Summer Wheat’s Cut and Paste features a series of new paintings that represent the culmination of the last five years of the artist’s practice. Each work is a mini-retrospective of sorts, as Wheat brings together disparate subjects, palettes, and formal qualities from her Beekeepers, Hunters, Gardeners, and Moneymaker series. Elements from these previous bodies of work are metaphorically “cut and pasted” to create new, densely layered compositions that visualize Wheat’s decades-long investigation into the historical documentation of women’s labor―and its absence. Wheat’s narratives bear no specific time markers for the depicted events, but rather embody untold stories, revealing the whole truth behind the contribution of women across every aspect of society. Collision, the centerpiece of the exhibition, portrays female hunters, gardeners, and money makers (represented through currency) at varying scales, densely packed within the picture plane. Here, Wheat subverts the traditional portrayal of women as objects of desire and beauty and offers a more complex representation of femininity. Her subjects are depicted as breadwinners and caretakers who carry a heavy load for their communities while also enjoying the earthly pleasures of their lives.
The works featured in Cut and Paste originated as a result of the Covid-19 pandemic and the time it offered for self-reflection. Looking back at her own practice, Wheat was inspired to create paintings that visualized the connective thread that runs through each series―women, their buried stories, and the artist’s unrestrained utilization of color, line, and form. Drawing from a variety of art historical references, including Egyptian pictography, Native American art, medieval art, and 18th- and 19th-century paintings and etchings, this series is both contemporary and historical. Cut and Paste is, in essence, a compilation of all of the roles women play in Wheat’s vast universe. By bringing them together, the artist unifies these women into a powerful network, working together within a single narrative world.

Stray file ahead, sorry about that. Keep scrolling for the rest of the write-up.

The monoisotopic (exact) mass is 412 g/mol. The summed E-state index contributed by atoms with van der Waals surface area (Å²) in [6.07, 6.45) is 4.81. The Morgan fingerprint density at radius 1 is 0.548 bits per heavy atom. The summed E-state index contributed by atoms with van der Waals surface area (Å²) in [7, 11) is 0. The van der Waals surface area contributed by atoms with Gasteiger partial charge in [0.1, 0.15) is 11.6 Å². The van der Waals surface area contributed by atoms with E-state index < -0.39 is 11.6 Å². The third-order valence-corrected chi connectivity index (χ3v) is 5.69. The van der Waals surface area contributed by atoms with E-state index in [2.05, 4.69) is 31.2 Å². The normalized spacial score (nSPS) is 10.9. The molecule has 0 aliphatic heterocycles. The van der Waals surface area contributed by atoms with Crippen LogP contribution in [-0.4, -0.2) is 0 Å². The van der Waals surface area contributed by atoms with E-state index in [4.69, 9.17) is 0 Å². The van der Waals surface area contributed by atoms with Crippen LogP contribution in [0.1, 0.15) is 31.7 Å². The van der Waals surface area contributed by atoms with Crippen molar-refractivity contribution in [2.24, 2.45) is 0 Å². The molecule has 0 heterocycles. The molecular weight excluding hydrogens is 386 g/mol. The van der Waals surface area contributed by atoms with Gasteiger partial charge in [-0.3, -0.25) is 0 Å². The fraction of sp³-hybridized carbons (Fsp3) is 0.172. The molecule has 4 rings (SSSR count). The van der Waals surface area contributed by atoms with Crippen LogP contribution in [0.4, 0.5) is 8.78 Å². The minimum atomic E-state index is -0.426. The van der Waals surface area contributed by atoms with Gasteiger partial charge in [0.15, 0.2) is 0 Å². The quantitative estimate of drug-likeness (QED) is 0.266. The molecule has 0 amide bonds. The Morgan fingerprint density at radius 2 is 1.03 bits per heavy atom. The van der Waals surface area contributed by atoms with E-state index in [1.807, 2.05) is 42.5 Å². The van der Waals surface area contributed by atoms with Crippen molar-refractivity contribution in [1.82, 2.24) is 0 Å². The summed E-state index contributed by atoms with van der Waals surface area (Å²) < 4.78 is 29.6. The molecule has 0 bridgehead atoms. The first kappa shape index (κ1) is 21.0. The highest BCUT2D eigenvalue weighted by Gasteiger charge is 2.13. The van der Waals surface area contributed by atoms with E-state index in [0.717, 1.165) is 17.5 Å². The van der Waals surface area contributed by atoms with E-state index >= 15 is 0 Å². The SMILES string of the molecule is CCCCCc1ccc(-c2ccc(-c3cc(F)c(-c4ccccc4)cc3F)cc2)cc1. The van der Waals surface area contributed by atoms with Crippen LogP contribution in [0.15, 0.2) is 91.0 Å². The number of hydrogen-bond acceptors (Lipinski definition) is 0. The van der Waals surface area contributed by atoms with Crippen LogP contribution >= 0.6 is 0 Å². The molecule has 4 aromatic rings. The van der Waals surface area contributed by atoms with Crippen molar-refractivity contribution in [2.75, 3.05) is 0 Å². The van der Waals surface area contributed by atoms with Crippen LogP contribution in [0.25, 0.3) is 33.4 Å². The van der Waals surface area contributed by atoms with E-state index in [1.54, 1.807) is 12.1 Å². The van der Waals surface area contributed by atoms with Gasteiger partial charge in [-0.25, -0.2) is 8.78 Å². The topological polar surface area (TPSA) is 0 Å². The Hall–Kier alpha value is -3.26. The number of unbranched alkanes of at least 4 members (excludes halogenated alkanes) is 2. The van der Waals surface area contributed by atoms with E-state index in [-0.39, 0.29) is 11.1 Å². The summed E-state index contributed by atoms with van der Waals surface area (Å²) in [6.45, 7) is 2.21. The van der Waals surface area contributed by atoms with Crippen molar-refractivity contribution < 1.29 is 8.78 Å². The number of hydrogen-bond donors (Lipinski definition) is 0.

Tue – Thu
By appointment only
11:00 – 16:00
11:00 – 14:00